Oil markets faced an unprecedented volatile environment in 2020, impacted massively by COVID-19 and its ensuing demand collapse, necessitating considerable reactions by policy makers. At one point in April, a confluence of factors even pushed WTI futures into negative territory for the first time in the history of the oil market. In response, OPEC and non-OPEC countries under the Declaration of Cooperation (DoC) met in the same month to reach another landmark decision to stabilise and rebalance oil markets. This impressive effort was also commended by the G20 at their extraordinary Energy Minsters’ Meeting in April. At the same time, central banks across the world stepped up their efforts to provide sufficient liquidity and to stem the negative impact of lockdowns. These monetary interventions provided the financial basis for a swift recovery in the global economy, which also had a positive effect on oil markets.
Among the central banks of the major developed economies, the US Federal Reserve provided a large stimulus, cutting interest rates by 150 basis points to around zero in March. Meanwhile, the European Central Bank (ECB) and the Bank of Japan (BoJ), left their policy rates unchanged, as these were already effectively at zero, or even slightly negative. However, all of them engaged in considerable expansion of their balance sheet to assist access to credit (Graph 1). These looser monetary policies helped to restore calm in government and corporate credit markets, including the energy credit market, which had been very distressed in March.
While fiscal deficits, and hence public debt, increased substantially across major developed economies – for example in the US alone, public debt rose by $2.8 trillion during 2Q20 – the low interest rate resulted in lower cost of service for the newly issued debt and hence alleviated concerns of being able to sustain this debt. The combination of stabilising oil prices and lower cost of debt has also helped energy producers.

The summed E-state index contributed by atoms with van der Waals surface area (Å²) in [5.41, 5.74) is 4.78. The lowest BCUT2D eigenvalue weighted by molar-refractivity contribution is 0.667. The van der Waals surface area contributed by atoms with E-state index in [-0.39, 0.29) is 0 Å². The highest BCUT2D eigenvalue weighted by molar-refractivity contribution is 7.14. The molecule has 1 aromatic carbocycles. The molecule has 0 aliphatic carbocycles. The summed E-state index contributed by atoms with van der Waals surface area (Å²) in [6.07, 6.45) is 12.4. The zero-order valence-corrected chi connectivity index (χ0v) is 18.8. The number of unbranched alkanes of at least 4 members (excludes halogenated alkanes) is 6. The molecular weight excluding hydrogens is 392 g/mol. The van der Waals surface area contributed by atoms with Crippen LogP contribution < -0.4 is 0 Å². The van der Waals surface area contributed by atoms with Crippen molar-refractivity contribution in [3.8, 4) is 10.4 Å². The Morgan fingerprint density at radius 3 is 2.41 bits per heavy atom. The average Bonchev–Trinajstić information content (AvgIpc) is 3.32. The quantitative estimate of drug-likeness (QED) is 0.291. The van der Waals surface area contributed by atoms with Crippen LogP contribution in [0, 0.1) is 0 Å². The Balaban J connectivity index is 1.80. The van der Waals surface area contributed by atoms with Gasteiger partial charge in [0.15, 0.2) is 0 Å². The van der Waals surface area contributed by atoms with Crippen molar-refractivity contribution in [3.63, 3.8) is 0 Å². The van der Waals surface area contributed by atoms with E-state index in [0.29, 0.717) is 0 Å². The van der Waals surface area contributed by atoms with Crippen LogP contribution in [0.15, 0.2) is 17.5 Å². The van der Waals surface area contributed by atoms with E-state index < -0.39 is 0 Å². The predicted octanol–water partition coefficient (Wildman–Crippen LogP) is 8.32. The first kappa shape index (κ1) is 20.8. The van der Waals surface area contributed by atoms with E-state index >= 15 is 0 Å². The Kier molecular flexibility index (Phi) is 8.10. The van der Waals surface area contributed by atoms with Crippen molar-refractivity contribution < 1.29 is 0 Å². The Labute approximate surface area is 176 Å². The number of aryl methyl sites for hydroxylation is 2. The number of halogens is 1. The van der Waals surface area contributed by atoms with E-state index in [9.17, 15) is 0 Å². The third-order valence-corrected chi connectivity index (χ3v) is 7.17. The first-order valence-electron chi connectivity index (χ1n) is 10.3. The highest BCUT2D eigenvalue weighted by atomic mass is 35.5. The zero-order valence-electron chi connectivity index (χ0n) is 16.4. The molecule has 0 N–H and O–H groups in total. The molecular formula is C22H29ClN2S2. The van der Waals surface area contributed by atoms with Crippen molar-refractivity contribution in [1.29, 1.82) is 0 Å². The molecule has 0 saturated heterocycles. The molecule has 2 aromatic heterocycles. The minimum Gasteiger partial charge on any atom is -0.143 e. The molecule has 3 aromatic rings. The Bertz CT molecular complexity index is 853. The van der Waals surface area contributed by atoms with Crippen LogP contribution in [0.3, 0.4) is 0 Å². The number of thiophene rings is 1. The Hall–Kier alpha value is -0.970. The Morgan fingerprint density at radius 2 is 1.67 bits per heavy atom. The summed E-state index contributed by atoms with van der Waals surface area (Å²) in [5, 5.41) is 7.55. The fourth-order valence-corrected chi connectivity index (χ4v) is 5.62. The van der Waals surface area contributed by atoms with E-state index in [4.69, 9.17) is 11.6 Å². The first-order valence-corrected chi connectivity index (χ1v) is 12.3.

Another area particularly impacted by central banks’ interventions was currency markets. The intervention by the Federal Reserve resulted in the US dollar depreciating against its major counterparts, following an initial spike in March. This has been especially helpful for emerging markets, which have the majority of their foreign currency debt denominated in the US dollar, and whose financial markets are more vulnerable to capital outflows in times of crisis. In the past, a gradually weakening US dollar has also been supportive to oil prices and oil producing exporters.
In the meantime, monetary policy makers stated that both monetary and fiscal support are necessary to achieve a sustained recovery. Furthermore, considering the increase in forced savings by consumers during lockdowns, the positive impact of public investment to compensate for the shortfall in household demand could be stronger than expected.
With this, the combination of monetary, fiscal and oil market-related policies may support central banks’ efforts to achieve their inflation targets, which have been rarely met since the global financial crisis (Graph 2). However, it should be noted that the expectation of further fiscal stimulus in the US, in combination with a recovery in the global economy, may lead to the re-emergence of a spike in key market interest rates as experienced in 2013. Therefore, markets may expect monetary policy to begin tightening earlier than anticipated, which would have a potentially negative effect on the global economy and oil markets. In their continued efforts to support the global economic recovery, the countries participating in the DoC undertook tremendous measures to stabilize the global oil market, most recently at the beginning of January 2021. Together with the various national fiscal and monetary stimulus measures, the decisions reached by the DoC to rebalance the oil market will provide further upside potential for economic recovery in 2021 and make monetary policy efforts by central banks more effective.